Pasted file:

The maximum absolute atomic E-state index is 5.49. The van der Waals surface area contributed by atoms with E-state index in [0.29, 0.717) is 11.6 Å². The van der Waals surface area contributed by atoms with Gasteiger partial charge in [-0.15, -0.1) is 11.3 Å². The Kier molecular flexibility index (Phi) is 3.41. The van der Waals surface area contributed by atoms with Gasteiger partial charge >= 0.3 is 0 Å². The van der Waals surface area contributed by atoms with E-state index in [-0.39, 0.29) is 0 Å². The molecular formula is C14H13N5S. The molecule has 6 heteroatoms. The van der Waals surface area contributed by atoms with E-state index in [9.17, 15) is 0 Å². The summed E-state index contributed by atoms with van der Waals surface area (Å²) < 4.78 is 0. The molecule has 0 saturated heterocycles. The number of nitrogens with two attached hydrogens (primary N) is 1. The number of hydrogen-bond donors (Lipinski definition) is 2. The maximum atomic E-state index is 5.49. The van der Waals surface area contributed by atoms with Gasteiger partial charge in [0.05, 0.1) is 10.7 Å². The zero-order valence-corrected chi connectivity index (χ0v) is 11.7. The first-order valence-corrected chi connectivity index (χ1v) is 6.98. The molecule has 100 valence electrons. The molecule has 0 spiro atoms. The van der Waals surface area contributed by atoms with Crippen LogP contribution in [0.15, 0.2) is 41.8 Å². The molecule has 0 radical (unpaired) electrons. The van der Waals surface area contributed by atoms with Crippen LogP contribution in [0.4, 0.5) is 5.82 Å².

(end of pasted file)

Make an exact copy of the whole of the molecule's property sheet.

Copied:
The maximum absolute atomic E-state index is 5.49. The van der Waals surface area contributed by atoms with E-state index in [0.29, 0.717) is 11.6 Å². The van der Waals surface area contributed by atoms with Gasteiger partial charge in [-0.15, -0.1) is 11.3 Å². The Kier molecular flexibility index (Phi) is 3.41. The van der Waals surface area contributed by atoms with Gasteiger partial charge >= 0.3 is 0 Å². The van der Waals surface area contributed by atoms with E-state index in [-0.39, 0.29) is 0 Å². The molecular formula is C14H13N5S. The molecule has 6 heteroatoms. The van der Waals surface area contributed by atoms with E-state index in [9.17, 15) is 0 Å². The summed E-state index contributed by atoms with van der Waals surface area (Å²) < 4.78 is 0. The molecule has 0 saturated heterocycles. The number of nitrogens with two attached hydrogens (primary N) is 1. The number of hydrogen-bond donors (Lipinski definition) is 2. The maximum atomic E-state index is 5.49. The van der Waals surface area contributed by atoms with Gasteiger partial charge in [0.05, 0.1) is 10.7 Å². The zero-order valence-corrected chi connectivity index (χ0v) is 11.7. The first-order valence-corrected chi connectivity index (χ1v) is 6.98. The molecule has 100 valence electrons. The molecule has 0 spiro atoms. The van der Waals surface area contributed by atoms with Crippen LogP contribution in [0.15, 0.2) is 41.8 Å². The molecule has 0 radical (unpaired) electrons. The van der Waals surface area contributed by atoms with Crippen LogP contribution in [0.4, 0.5) is 5.82 Å².